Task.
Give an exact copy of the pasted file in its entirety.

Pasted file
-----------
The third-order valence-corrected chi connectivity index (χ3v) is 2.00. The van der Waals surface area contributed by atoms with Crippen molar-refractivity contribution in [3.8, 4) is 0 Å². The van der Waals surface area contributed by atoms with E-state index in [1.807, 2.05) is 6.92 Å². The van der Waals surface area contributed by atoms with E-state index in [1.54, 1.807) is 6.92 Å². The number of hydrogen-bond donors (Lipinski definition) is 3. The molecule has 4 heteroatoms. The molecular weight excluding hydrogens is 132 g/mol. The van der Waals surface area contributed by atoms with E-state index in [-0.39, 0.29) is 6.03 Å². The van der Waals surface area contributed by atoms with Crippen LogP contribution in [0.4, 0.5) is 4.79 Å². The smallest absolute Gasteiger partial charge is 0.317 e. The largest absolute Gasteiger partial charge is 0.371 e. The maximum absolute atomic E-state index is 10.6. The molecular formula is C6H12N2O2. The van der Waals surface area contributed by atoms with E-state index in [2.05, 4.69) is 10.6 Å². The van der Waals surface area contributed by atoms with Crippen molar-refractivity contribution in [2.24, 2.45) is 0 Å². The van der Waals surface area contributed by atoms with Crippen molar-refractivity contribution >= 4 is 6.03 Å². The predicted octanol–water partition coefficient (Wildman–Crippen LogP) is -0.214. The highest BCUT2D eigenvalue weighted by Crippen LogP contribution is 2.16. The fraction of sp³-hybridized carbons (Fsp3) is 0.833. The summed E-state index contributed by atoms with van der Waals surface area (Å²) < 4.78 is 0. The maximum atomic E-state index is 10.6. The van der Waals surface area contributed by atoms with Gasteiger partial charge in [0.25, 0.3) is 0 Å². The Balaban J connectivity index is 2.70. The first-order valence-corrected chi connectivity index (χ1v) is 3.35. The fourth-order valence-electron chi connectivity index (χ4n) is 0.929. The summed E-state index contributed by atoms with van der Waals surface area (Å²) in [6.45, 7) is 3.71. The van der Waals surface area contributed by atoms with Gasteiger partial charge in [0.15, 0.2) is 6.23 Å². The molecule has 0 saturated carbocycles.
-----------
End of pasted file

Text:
The third-order valence-corrected chi connectivity index (χ3v) is 2.00. The van der Waals surface area contributed by atoms with Crippen molar-refractivity contribution in [3.8, 4) is 0 Å². The van der Waals surface area contributed by atoms with E-state index in [1.807, 2.05) is 6.92 Å². The van der Waals surface area contributed by atoms with E-state index in [1.54, 1.807) is 6.92 Å². The number of hydrogen-bond donors (Lipinski definition) is 3. The molecule has 4 heteroatoms. The molecular weight excluding hydrogens is 132 g/mol. The van der Waals surface area contributed by atoms with E-state index in [-0.39, 0.29) is 6.03 Å². The van der Waals surface area contributed by atoms with Crippen LogP contribution in [0.4, 0.5) is 4.79 Å². The smallest absolute Gasteiger partial charge is 0.317 e. The largest absolute Gasteiger partial charge is 0.371 e. The maximum absolute atomic E-state index is 10.6. The molecular formula is C6H12N2O2. The van der Waals surface area contributed by atoms with E-state index in [2.05, 4.69) is 10.6 Å². The van der Waals surface area contributed by atoms with Crippen molar-refractivity contribution in [2.24, 2.45) is 0 Å². The van der Waals surface area contributed by atoms with Crippen molar-refractivity contribution >= 4 is 6.03 Å². The predicted octanol–water partition coefficient (Wildman–Crippen LogP) is -0.214. The highest BCUT2D eigenvalue weighted by Crippen LogP contribution is 2.16. The fraction of sp³-hybridized carbons (Fsp3) is 0.833. The summed E-state index contributed by atoms with van der Waals surface area (Å²) < 4.78 is 0. The maximum atomic E-state index is 10.6. The van der Waals surface area contributed by atoms with Gasteiger partial charge in [0.25, 0.3) is 0 Å². The Balaban J connectivity index is 2.70. The first-order valence-corrected chi connectivity index (χ1v) is 3.35. The fourth-order valence-electron chi connectivity index (χ4n) is 0.929. The summed E-state index contributed by atoms with van der Waals surface area (Å²) in [6.45, 7) is 3.71. The van der Waals surface area contributed by atoms with Gasteiger partial charge in [0.15, 0.2) is 6.23 Å². The molecule has 0 saturated carbocycles.